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FORUMS Photo Sharing & Visual Enjoyment Astronomy & Celestial 
Thread started 25 Apr 2012 (Wednesday) 11:53
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Milky Way is back...

 
CSMFoto
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May 04, 2012 13:48 |  #16

You took a photo for 30 seconds and your stars didn't have trails?


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AxPhoto
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May 04, 2012 14:13 |  #17

Yep. It all depends on how wide of a lens you are using. I think with my 14mm lens on my full frame, I'm able to take a shot for 42.8 seconds without trailing. A good way to figure this that I've learned along the way is take 600/focal length of the lens you will be using and that is the longest you can shoot without stars trailing. If you are using a lens on a crop body however, don't forget to use the 1.6 conversion on the focal length.


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Todd ­ Lambert
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May 04, 2012 17:15 |  #18

It can also depend on which direction your pointing at in the sky. Towards Polaris will allow you to go longer than say shooting towards the equator.




  
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stickman513
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May 05, 2012 17:56 as a reply to  @ Todd Lambert's post |  #19

Great shot AxPhoto!!
I like everything about it...the clouds work great in this.

Best,

doug


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Mahgnillig
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May 06, 2012 15:05 |  #20

I've never taken a shot of the Milky Way but would very much like to. I have read a bunch of how-to guides so I think I know technically how to do it... but I have a stupid question. I look at the sky and see stars... but which ones are in the Milky Way? Is there a particular direction to face or a constellation to find to ensure that I'm actually photographing the right bit of the sky?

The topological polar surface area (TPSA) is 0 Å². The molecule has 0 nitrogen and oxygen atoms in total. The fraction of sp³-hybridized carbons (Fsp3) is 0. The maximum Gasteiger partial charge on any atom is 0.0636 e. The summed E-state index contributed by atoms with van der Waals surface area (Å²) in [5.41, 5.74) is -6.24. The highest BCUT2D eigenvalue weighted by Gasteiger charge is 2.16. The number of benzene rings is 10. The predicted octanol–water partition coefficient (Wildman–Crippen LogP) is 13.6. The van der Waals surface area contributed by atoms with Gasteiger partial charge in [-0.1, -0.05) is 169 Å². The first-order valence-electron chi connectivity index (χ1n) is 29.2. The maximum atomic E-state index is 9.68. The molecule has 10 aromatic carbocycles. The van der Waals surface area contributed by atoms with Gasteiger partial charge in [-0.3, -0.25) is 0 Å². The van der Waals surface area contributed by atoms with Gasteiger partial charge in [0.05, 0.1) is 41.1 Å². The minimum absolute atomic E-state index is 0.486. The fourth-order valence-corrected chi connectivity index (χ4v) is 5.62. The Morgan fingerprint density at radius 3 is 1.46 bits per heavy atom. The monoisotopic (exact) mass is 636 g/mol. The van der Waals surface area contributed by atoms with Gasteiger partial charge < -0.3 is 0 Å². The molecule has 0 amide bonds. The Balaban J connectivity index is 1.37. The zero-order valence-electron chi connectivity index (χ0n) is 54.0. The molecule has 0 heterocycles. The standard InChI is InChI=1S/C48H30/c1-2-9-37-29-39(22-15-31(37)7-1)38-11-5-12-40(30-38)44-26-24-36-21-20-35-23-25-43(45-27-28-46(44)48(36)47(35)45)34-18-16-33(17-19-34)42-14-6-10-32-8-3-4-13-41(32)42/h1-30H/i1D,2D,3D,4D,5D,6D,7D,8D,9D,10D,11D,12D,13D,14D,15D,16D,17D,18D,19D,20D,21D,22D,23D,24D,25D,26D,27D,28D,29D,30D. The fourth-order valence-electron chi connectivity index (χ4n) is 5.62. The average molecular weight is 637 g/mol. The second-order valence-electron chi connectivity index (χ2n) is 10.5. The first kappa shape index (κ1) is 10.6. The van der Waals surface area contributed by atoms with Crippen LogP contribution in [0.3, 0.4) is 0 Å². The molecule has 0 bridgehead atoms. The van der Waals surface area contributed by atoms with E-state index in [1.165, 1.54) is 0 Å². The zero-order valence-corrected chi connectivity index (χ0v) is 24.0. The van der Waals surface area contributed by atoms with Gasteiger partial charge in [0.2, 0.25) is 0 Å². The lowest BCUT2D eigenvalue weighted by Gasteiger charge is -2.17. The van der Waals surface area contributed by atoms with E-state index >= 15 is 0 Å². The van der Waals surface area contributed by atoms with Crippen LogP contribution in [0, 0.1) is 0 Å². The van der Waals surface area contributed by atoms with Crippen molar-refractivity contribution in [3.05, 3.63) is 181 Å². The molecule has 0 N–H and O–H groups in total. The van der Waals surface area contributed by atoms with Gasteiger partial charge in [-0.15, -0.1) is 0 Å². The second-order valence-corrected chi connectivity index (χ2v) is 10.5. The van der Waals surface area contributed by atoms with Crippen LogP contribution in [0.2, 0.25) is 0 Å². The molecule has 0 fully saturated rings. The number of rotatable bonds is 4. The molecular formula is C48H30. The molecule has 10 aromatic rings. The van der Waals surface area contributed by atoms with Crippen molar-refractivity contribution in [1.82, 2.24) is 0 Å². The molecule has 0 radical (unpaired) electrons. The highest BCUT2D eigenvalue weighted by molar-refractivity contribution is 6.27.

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May 06, 2012 23:41 |  #21

Awesome shot!


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AxPhoto
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May 07, 2012 00:50 |  #22

Mahgnillig wrote in post #14388738 (external link)
I've never taken a shot of the Milky Way but would very much like to. I have read a bunch of how-to guides so I think I know technically how to do it... but I have a stupid question. I look at the sky and see stars... but which ones are in the Milky Way? Is there a particular direction to face or a constellation to find to ensure that I'm actually photographing the right bit of the sky?

No worries, it can be difficult to see at times, especially with even the slightest bit of light pollution. The camera picks it up so much better than what our eyes do. Always look to the south (at least from mine and your location) to see the core of the milky way. It always rises in the South East and Rotates around the North Star and sets in the Southwest. I've come across a program I use all the time when planning night shoots called Stelarium. This program is outstanding in showing you exactly what time the Milky Way will rise and set as well as where it is located in the sky. This time of year, the Milky Way isn't really rising until 1Am-ish at this time of the year. It will rise earlier in the evening as we get later into the summer months.

Hope this helps.


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jrader
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May 12, 2012 07:28 |  #23

Mahgnillig wrote in post #14388738 (external link)
I've never taken a shot of the Milky Way but would very much like to. I have read a bunch of how-to guides so I think I know technically how to do it... but I have a stupid question. I look at the sky and see stars... but which ones are in the Milky Way? Is there a particular direction to face or a constellation to find to ensure that I'm actually photographing the right bit of the sky?

If you have a smart phone, just download Google Sky. If not, the center of the Milky Way lies in Sagittarius (it looks like a tea kettle or a 5-point star), which is right next to Scorpio, a much easier constellation to pick out. If you are really unsure, take a test shot at highest ISO and lowest f/# for about 30 seconds or so. You'll see the "cloud" if you are shooting in the right direction (assuming minimal light pollution). The best thing to do is to wait for new moon, when the sky is darkest. That's when it is easiest to see.

Hope this helps.

John



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May 12, 2012 18:58 |  #24

jrader wrote in post #14420127 (external link)
If you have a smart phone, just download Google Sky. If not, the center of the Milky Way lies in Sagittarius (it looks like a tea kettle or a 5-point star), which is right next to Scorpio, a much easier constellation to pick out. If you are really unsure, take a test shot at highest ISO and lowest f/# for about 30 seconds or so. You'll see the "cloud" if you are shooting in the right direction (assuming minimal light pollution). The best thing to do is to wait for new moon, when the sky is darkest. That's when it is easiest to see.

Hope this helps.

John

And, get away from city lights! Out "in the country" the Milky Way can be obvous, but in town the light pollution can make it tough to spot!


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Milky Way is back...
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